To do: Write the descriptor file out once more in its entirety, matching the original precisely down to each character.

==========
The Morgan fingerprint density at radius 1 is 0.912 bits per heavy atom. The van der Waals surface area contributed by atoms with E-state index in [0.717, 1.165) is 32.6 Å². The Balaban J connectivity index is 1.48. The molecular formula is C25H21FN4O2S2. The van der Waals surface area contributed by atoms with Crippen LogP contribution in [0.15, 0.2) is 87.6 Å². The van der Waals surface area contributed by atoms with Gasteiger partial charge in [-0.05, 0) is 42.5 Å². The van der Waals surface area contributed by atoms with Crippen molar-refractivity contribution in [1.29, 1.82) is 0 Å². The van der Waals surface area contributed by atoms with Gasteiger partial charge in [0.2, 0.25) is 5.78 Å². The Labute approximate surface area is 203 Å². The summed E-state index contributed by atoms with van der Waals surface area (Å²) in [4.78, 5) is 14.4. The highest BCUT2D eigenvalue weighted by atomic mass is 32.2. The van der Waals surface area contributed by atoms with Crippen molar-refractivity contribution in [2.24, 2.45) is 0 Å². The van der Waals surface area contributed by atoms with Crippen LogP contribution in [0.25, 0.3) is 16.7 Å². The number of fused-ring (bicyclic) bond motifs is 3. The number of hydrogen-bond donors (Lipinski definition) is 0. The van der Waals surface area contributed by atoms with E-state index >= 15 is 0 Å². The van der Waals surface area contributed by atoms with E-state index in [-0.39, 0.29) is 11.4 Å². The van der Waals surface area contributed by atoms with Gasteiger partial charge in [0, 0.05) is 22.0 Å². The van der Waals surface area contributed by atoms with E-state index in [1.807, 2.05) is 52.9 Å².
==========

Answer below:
The Morgan fingerprint density at radius 1 is 0.912 bits per heavy atom. The van der Waals surface area contributed by atoms with E-state index in [0.717, 1.165) is 32.6 Å². The Balaban J connectivity index is 1.48. The molecular formula is C25H21FN4O2S2. The van der Waals surface area contributed by atoms with Crippen LogP contribution in [0.15, 0.2) is 87.6 Å². The van der Waals surface area contributed by atoms with Gasteiger partial charge in [-0.05, 0) is 42.5 Å². The van der Waals surface area contributed by atoms with Crippen molar-refractivity contribution in [1.29, 1.82) is 0 Å². The van der Waals surface area contributed by atoms with Gasteiger partial charge in [0.2, 0.25) is 5.78 Å². The Labute approximate surface area is 203 Å². The summed E-state index contributed by atoms with van der Waals surface area (Å²) in [4.78, 5) is 14.4. The highest BCUT2D eigenvalue weighted by atomic mass is 32.2. The van der Waals surface area contributed by atoms with Crippen molar-refractivity contribution in [2.24, 2.45) is 0 Å². The van der Waals surface area contributed by atoms with Crippen LogP contribution in [0.25, 0.3) is 16.7 Å². The number of fused-ring (bicyclic) bond motifs is 3. The number of hydrogen-bond donors (Lipinski definition) is 0. The van der Waals surface area contributed by atoms with E-state index >= 15 is 0 Å². The van der Waals surface area contributed by atoms with E-state index in [-0.39, 0.29) is 11.4 Å². The van der Waals surface area contributed by atoms with Gasteiger partial charge in [0, 0.05) is 22.0 Å². The van der Waals surface area contributed by atoms with E-state index in [1.807, 2.05) is 52.9 Å².